Print showing 1845 horse race at Union Course.
Long before the area that would become the Columbia Heights neighborhood was subdivided and developed, it was among the early places for outdoor entertainment in Washington. This was due to the Washington City Race Course, often simply referred to as Holmead’s as it was located on the Holmead family estate.
This race course was one of the earliest and best known race tracks, not only in Washington but also in the country. The track was laid out in 1802 by Col. John Tayloe, Gen. John P. Van Ness, Dr. William Thornton, G.W. P. Custis, John D. Threlkeld of Georgetown and George Calvert of Bladensburg. This popular race course was used until the 1840s, and was described as a mile track being laid out in a perfect circle with its center near today’s intersection of Fourteenth and Kenyon streets. The race track grounds extended from Tenth to Sixteenth streets.
The track’s main entrance was centered where Fourteenth Street meets Columbia Road (then Taylor’s Lane Road). Spectators viewed the races from inside the track, entering mainly from the south. The race course was the arena of some of the more renowned horse races of the day, drawing crowds that included several Presidents from Jefferson to Van Buren – John Quincy Adams was observed to have walked to the race track from the White House and Andrew Jackson was described as the President with the liveliest interest in the races.
One of the best known races at the National Race Course – and leading to the race of the century – occurred “in 1822 when a braggart plantation owner recklessly dared the owners of Eclipse to race against Sir Charles, the fastest horse in Virginia, at the National Course in Washington. Before a mostly Southern crowd, Sir Charles pulled up lame a half mile before the finish line, as packs of visiting New Yorkers hurled taunts and insults at the stunned Southern fans.” This lead to a challenge for a North-South rematch which eventually occurred on May 27, 1823, at the Union Course in Jamaica, N.Y. between Eclipse, the undefeated pride of the North, and a rising star from the South, Sir Henry. It was a race pitting North against South.
At the time, horses raced in heats, with the first to win two heats declared the winner. In each heat, Eclipse and Sir Henry would race four miles, rest for a half-hour and go right back to the racing oval for a second race, and then a third. Eclipse again prevailed after winning the second and third heats.
Some idea of what going to the races was like in the early days, and its impact on Washington, is conveyed in the following letter written by a member of Congress and dated November 8, 1803 (reprinted in the Evening Star on August 9, 1936).
Washington, November 8, 1803.
The horse races for the season have begun this day within the Territory of Columbia, and I have been on the turf to behold the great and fashionable exhibition. The ground on which the coursers try their speed is about 4 miles from the Capitol Hill. For several weeks this time has been anticipated with great expectation. People from far and near throng to behold the spectacle. Particularly from the adjacent States of Virginia and Maryland a multitude of spectators were assembled. The races, though beginning today (Tuesday), are to continue until Saturday.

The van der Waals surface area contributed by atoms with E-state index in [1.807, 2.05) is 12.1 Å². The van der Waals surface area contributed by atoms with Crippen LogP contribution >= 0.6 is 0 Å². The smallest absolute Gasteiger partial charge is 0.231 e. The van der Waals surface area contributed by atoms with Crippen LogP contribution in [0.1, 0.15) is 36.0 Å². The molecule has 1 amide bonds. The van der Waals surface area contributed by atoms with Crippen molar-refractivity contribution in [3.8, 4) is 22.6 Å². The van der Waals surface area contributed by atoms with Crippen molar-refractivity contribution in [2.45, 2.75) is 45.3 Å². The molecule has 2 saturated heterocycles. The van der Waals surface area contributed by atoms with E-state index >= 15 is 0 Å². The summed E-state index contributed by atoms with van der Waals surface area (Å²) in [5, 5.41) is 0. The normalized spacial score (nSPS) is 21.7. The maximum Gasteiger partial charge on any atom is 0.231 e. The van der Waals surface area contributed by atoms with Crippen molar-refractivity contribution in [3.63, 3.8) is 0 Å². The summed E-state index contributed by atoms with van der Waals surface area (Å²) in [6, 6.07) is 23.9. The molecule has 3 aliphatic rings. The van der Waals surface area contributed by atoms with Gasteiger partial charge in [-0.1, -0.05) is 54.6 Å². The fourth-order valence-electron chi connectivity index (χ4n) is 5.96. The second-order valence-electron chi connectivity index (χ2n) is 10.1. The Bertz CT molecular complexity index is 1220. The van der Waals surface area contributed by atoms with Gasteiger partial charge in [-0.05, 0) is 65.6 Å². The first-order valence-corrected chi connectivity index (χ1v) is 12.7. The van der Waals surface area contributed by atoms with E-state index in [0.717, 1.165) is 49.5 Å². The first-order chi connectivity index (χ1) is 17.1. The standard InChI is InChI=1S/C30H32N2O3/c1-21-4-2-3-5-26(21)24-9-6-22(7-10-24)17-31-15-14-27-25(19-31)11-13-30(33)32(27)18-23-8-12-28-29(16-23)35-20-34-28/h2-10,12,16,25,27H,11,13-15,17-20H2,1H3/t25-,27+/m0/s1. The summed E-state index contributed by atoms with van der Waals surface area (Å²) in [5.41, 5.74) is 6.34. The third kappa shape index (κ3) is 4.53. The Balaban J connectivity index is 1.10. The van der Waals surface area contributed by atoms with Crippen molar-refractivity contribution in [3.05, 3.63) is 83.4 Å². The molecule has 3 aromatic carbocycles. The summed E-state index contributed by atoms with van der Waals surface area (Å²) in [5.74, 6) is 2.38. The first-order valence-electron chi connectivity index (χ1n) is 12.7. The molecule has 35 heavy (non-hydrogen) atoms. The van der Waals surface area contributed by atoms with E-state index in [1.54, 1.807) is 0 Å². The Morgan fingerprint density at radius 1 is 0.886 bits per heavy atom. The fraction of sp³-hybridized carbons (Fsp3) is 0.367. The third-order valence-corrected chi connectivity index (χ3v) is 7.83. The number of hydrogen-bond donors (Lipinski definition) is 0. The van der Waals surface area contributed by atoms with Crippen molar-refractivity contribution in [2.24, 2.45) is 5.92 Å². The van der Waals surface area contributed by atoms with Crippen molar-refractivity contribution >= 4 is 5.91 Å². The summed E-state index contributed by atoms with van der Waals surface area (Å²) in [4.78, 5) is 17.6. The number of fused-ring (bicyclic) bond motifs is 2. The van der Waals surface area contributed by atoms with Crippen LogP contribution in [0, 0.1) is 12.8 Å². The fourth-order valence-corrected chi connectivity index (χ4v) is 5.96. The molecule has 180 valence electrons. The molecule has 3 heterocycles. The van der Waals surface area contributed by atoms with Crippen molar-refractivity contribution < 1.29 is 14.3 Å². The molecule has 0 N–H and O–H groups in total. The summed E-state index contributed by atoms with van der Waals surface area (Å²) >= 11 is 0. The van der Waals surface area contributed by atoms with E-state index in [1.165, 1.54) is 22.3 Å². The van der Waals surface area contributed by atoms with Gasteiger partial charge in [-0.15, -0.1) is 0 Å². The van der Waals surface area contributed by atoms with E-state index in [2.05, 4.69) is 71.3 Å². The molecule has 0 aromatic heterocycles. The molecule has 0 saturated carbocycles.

So keen was the relish for the sport that there was a serious wish of a number of the members to adjourn Congress for a few days. Having worked so faithfully on the Louisiana business, they said it was high time to rest a little. The Senate actually did adjourn for three days, not on account of the races, you will observe, but merely to admit a mason to plaster the ceiling of their chamber, which had fallen down a few days before. The House of Representatives met and adjourned; but you must not suppose this was done to allow the honorable gentlemen to show themselves on the race ground; you are rather to imagine that no business was in a due state of preparation to be acted upon. And so, there being nothing to do, these gentlemen went to the place where the entertainment was to be held, to while away the morning and enjoyed a few hours’ pastime.
My morning’s work having been dispatched, I went to the place of rendezvous. Gen. Baily, Judge Verplanck and Mr. Hausbrouck rode in the coach with me. Not only the gentle and the simple were there, but almost all the great folk, including officers of Government. There were a great number of ladies, who mostly sat in the carriages which brought them. Several of the reverend clergy, too, were at this exhibition of the speed of horses.
Grimes, William. “The Day Two Great Horses Foreshadowed the Civil War,” The New York Times, May 10, 2006. Available at: http://www.nytimes.com/2006/05/10/books/10grim.html?pagewanted=print&_r=0
Kennedy, George. “Mount Pleasant, Founded by New Englanders, Has Interesting, Well-Kept History,” The Evening Star, November 20, 1950, p. B-1.
“Old-Time Sport,” The Evening Star. March 8, 1901, p. 3.
Proctor, John Clagett. “Fine Horses Once Gave Distinction to Capital,” The Evening Star. March 31, 1935, Pt. 2, p. F-2.
Proctor, John Clagett. “Nation to Review Past At Noted Baptist’s Centennial,” The Evening Star. August 9, 1936, Pt. 2, p. F-2.
Proctor, John Clagett. “Presidents Were Enthusiasts in Early District Sport Racing,” The Evening Star. February 23, 1941, Pt. 2, p. C-4.
“Roadside Sketches,” The Evening Star. September 5, 1891, p. 13.
Stephen R. McKevitt, “The Washington City Race Course,” in Meridian Hill: A History. (Charleston, SC: History Press, 2014), p. 122.